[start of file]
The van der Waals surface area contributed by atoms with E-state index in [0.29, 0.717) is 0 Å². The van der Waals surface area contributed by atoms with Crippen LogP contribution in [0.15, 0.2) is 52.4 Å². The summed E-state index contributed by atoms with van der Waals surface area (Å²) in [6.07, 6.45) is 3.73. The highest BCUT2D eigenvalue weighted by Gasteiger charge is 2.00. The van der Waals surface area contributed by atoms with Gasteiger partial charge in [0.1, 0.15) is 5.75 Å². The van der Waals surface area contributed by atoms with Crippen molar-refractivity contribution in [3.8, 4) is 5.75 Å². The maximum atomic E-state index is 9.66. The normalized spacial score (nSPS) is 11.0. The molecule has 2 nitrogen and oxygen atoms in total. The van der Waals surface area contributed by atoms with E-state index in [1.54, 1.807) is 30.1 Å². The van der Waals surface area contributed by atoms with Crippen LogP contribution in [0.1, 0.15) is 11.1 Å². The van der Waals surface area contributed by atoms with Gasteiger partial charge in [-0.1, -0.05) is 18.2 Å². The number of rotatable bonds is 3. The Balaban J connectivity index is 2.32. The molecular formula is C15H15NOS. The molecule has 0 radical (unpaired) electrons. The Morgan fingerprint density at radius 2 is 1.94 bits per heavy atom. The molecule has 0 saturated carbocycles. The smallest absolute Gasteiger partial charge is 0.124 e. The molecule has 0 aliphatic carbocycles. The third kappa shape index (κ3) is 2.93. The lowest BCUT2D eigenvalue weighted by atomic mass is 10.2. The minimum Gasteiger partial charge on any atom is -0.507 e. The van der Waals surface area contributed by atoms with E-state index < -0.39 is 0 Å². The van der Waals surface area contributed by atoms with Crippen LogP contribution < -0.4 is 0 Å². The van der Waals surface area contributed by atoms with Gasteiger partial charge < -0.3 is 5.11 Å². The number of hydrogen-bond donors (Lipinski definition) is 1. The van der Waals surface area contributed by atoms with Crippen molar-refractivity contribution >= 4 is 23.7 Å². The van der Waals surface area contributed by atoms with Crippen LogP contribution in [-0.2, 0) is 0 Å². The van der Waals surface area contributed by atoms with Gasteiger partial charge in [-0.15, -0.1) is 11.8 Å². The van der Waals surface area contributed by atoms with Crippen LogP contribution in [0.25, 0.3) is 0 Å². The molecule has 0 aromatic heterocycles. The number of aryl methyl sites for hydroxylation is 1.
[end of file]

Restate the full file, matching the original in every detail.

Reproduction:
The van der Waals surface area contributed by atoms with E-state index in [0.29, 0.717) is 0 Å². The van der Waals surface area contributed by atoms with Crippen LogP contribution in [0.15, 0.2) is 52.4 Å². The summed E-state index contributed by atoms with van der Waals surface area (Å²) in [6.07, 6.45) is 3.73. The highest BCUT2D eigenvalue weighted by Gasteiger charge is 2.00. The van der Waals surface area contributed by atoms with Gasteiger partial charge in [0.1, 0.15) is 5.75 Å². The van der Waals surface area contributed by atoms with Crippen molar-refractivity contribution in [3.8, 4) is 5.75 Å². The maximum atomic E-state index is 9.66. The normalized spacial score (nSPS) is 11.0. The molecule has 2 nitrogen and oxygen atoms in total. The van der Waals surface area contributed by atoms with E-state index in [1.54, 1.807) is 30.1 Å². The van der Waals surface area contributed by atoms with Crippen LogP contribution in [0.1, 0.15) is 11.1 Å². The van der Waals surface area contributed by atoms with Gasteiger partial charge in [-0.1, -0.05) is 18.2 Å². The number of rotatable bonds is 3. The Balaban J connectivity index is 2.32. The molecular formula is C15H15NOS. The molecule has 0 radical (unpaired) electrons. The Morgan fingerprint density at radius 2 is 1.94 bits per heavy atom. The molecule has 0 saturated carbocycles. The smallest absolute Gasteiger partial charge is 0.124 e. The molecule has 0 aliphatic carbocycles. The third kappa shape index (κ3) is 2.93. The lowest BCUT2D eigenvalue weighted by atomic mass is 10.2. The minimum Gasteiger partial charge on any atom is -0.507 e. The van der Waals surface area contributed by atoms with E-state index < -0.39 is 0 Å². The van der Waals surface area contributed by atoms with Crippen LogP contribution < -0.4 is 0 Å². The van der Waals surface area contributed by atoms with Gasteiger partial charge < -0.3 is 5.11 Å². The number of hydrogen-bond donors (Lipinski definition) is 1. The van der Waals surface area contributed by atoms with Crippen molar-refractivity contribution >= 4 is 23.7 Å². The van der Waals surface area contributed by atoms with Crippen LogP contribution in [-0.2, 0) is 0 Å². The van der Waals surface area contributed by atoms with Gasteiger partial charge in [-0.15, -0.1) is 11.8 Å². The van der Waals surface area contributed by atoms with Crippen LogP contribution in [0.25, 0.3) is 0 Å². The molecule has 0 aromatic heterocycles. The number of aryl methyl sites for hydroxylation is 1.